‘Bruges’ game review
By Ed Appleby, Illustrator
Euro-style games require a lot of strategy and not a lot of player interaction. You may be playing against other players, but they don’t really affect how you play the game. Bruges takes this style of play and adds a healthy dose of backstabbing.
Bruges is a European style city-building game combining both dice rolling and hand management for 2–4 players designed by Stefan Feld and published by Z-Man games in 2013. Players use a combination of workers and money to move up in rank; build canals and houses; and house various artisans, city officials, and artists. As in many euro-style games, the majority of points are added up at the end depending on how you played and where you focused all of your resources.
There are several factors that make Bruges unique. Florins, threats, and rank are all distributed by the roll of five multi-coloured dice. Workers are also divided into five different colours, with only certain colours able to activate certain cards.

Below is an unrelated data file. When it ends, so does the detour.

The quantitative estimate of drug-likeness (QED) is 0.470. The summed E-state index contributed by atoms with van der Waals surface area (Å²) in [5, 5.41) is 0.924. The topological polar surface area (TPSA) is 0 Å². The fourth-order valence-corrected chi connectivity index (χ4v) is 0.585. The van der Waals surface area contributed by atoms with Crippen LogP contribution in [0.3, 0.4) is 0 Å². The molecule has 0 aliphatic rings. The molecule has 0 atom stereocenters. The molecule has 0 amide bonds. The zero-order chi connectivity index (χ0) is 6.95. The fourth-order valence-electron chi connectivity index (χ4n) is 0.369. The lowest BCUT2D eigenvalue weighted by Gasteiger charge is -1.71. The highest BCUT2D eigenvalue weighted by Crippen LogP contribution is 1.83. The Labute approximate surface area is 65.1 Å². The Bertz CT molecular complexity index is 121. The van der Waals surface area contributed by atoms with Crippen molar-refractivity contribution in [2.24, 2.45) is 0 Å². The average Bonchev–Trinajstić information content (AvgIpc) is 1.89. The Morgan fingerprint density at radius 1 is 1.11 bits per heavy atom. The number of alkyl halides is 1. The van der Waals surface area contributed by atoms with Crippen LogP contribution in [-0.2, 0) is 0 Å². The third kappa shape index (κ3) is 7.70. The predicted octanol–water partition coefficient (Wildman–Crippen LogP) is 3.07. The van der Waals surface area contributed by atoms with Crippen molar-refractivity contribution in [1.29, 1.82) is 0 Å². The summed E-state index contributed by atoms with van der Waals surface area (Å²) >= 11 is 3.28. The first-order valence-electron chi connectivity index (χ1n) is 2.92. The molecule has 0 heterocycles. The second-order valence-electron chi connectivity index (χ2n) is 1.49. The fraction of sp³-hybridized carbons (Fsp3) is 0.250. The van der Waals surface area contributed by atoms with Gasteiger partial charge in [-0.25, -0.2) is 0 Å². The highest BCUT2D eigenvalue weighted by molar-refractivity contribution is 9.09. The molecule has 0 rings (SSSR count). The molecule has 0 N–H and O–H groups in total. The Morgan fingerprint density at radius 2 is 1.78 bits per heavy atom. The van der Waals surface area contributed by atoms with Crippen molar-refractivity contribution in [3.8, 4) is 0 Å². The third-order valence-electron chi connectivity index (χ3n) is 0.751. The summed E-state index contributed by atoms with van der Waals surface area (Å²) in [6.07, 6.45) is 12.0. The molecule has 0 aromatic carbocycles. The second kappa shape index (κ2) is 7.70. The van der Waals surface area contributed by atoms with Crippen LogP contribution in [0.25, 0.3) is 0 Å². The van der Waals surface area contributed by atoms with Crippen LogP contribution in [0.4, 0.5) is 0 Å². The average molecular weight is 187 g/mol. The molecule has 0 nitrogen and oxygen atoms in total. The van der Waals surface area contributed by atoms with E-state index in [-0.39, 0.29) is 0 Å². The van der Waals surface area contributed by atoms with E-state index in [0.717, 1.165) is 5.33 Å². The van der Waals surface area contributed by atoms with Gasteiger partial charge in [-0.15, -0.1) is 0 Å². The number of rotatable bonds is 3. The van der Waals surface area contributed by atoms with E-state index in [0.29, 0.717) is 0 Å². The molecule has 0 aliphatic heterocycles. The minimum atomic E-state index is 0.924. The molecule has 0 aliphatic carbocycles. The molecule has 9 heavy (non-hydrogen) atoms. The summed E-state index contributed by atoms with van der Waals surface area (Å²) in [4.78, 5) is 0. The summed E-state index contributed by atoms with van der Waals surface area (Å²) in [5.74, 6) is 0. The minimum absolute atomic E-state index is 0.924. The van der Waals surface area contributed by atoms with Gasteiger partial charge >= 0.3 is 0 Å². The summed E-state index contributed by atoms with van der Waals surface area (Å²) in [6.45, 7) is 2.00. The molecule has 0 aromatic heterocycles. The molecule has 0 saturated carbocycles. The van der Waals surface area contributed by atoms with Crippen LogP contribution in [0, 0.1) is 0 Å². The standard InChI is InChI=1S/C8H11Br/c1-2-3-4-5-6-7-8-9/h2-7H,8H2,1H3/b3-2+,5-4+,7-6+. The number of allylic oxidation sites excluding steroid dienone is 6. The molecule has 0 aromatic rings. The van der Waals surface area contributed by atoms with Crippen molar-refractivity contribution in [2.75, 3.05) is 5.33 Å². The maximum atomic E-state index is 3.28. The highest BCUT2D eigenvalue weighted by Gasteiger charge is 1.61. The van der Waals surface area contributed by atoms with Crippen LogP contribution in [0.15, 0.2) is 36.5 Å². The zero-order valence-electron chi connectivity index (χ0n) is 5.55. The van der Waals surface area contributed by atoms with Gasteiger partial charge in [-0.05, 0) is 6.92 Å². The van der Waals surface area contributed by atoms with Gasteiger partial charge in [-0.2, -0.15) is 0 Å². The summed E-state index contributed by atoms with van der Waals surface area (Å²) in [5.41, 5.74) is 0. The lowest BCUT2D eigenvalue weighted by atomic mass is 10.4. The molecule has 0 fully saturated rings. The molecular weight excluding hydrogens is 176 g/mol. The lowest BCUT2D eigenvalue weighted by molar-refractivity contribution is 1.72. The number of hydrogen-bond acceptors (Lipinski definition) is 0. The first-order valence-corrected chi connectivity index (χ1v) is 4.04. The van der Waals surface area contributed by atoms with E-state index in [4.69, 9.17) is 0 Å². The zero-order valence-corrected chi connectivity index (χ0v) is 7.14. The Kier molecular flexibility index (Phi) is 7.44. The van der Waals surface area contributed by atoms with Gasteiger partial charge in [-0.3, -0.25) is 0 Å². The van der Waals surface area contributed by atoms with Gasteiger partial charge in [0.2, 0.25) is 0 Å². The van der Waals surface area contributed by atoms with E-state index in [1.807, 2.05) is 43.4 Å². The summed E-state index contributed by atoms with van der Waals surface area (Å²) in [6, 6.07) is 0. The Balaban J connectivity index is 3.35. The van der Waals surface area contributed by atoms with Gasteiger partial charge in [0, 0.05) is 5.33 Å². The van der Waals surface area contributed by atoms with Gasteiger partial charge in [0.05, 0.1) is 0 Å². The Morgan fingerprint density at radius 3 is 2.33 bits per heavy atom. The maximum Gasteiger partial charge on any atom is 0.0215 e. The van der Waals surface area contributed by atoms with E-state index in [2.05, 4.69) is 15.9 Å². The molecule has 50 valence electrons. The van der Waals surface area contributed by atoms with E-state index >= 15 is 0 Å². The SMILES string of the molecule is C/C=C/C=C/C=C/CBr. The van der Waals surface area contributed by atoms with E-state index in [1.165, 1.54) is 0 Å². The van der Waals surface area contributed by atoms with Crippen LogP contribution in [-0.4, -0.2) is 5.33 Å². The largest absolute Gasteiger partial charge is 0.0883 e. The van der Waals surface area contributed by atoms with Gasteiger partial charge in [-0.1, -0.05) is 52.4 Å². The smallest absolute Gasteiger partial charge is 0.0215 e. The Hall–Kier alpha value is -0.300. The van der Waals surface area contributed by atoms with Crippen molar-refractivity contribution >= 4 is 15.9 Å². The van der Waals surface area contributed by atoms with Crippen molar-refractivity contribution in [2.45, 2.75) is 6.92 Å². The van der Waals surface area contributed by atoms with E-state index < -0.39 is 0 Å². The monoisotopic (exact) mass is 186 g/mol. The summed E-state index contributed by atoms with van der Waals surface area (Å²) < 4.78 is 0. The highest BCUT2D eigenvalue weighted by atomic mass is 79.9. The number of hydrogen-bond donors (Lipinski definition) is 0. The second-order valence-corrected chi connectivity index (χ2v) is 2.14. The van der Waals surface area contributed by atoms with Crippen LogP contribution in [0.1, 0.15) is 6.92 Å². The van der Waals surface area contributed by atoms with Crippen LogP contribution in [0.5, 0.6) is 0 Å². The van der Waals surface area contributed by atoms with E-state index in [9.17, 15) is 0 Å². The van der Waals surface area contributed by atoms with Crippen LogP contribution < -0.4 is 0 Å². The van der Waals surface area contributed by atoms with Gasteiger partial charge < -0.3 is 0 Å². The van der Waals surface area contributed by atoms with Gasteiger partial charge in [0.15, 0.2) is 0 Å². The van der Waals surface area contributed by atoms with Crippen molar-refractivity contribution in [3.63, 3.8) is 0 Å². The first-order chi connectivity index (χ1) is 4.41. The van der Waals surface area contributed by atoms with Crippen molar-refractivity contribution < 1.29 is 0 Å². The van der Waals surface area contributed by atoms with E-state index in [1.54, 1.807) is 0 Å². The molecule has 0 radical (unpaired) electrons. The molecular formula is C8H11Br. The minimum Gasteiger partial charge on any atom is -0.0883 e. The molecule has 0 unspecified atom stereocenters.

The cards have the most control when it comes to gameplay. Players pick between the two decks, knowing the colour of the card when drawn but not who the card represents. Cards can be traded in for florins, workers, houses, canals; discarded to reduce threats; or used to hire the individual on the card, who modifies the rules to the benefit of their owner or adds new ways to score points at the end of the game.
Some characters can be used to burn down other players’ buildings or increase threat levels. Once a threat is activated, the damage is extensive to the player, who can lose all florins accrued have their people, buildings, or canals destroyed.
The joy of this commerce game is that it is so dense that you literally cannot do everything you intend to. You find yourself selling off extremely valuable cards to gain quick cash or mitigate threats. This is a great game for lovers of hardcore games with a complex and robust system. Setup and scoring can be tedious, but the gameplay is quick, intuitive, and deliciously stressful.